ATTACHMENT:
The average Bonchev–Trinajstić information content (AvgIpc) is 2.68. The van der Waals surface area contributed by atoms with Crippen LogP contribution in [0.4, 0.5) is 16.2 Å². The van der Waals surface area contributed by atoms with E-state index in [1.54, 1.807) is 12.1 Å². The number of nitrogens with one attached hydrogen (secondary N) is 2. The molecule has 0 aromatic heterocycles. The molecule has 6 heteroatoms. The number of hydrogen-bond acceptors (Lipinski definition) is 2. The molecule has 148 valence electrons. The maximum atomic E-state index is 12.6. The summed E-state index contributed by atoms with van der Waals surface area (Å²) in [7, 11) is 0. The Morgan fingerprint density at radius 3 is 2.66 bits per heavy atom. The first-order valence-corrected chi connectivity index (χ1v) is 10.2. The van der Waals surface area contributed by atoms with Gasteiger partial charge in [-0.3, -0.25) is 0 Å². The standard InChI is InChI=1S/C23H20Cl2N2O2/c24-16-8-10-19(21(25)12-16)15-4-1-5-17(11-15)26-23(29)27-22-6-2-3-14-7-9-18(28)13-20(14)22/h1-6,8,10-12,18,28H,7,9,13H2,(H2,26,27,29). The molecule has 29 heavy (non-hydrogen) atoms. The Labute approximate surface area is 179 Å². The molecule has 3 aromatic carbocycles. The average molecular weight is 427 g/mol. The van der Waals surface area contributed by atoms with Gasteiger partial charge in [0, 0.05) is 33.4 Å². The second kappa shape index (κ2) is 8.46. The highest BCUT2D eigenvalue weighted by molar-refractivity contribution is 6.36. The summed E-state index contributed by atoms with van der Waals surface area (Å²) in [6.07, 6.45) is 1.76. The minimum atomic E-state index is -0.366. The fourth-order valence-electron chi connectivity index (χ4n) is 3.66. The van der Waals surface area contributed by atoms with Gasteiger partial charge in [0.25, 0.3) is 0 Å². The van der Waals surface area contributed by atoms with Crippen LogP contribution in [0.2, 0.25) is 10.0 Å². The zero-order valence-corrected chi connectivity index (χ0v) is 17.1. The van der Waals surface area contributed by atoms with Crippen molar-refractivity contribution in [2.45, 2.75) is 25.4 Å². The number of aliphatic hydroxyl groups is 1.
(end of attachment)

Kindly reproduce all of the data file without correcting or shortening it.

The average Bonchev–Trinajstić information content (AvgIpc) is 2.68. The van der Waals surface area contributed by atoms with Crippen LogP contribution in [0.4, 0.5) is 16.2 Å². The van der Waals surface area contributed by atoms with E-state index in [1.54, 1.807) is 12.1 Å². The number of nitrogens with one attached hydrogen (secondary N) is 2. The molecule has 0 aromatic heterocycles. The molecule has 6 heteroatoms. The number of hydrogen-bond acceptors (Lipinski definition) is 2. The molecule has 148 valence electrons. The maximum atomic E-state index is 12.6. The summed E-state index contributed by atoms with van der Waals surface area (Å²) in [7, 11) is 0. The Morgan fingerprint density at radius 3 is 2.66 bits per heavy atom. The first-order valence-corrected chi connectivity index (χ1v) is 10.2. The van der Waals surface area contributed by atoms with Gasteiger partial charge in [-0.3, -0.25) is 0 Å². The standard InChI is InChI=1S/C23H20Cl2N2O2/c24-16-8-10-19(21(25)12-16)15-4-1-5-17(11-15)26-23(29)27-22-6-2-3-14-7-9-18(28)13-20(14)22/h1-6,8,10-12,18,28H,7,9,13H2,(H2,26,27,29). The molecule has 29 heavy (non-hydrogen) atoms. The Labute approximate surface area is 179 Å². The molecule has 3 aromatic carbocycles. The average molecular weight is 427 g/mol. The van der Waals surface area contributed by atoms with Gasteiger partial charge in [0, 0.05) is 33.4 Å². The second kappa shape index (κ2) is 8.46. The highest BCUT2D eigenvalue weighted by molar-refractivity contribution is 6.36. The summed E-state index contributed by atoms with van der Waals surface area (Å²) in [6.07, 6.45) is 1.76. The minimum atomic E-state index is -0.366. The fourth-order valence-electron chi connectivity index (χ4n) is 3.66. The van der Waals surface area contributed by atoms with Gasteiger partial charge in [0.25, 0.3) is 0 Å². The van der Waals surface area contributed by atoms with Crippen LogP contribution in [0.2, 0.25) is 10.0 Å². The zero-order valence-corrected chi connectivity index (χ0v) is 17.1. The van der Waals surface area contributed by atoms with Crippen molar-refractivity contribution in [2.45, 2.75) is 25.4 Å². The number of aliphatic hydroxyl groups is 1.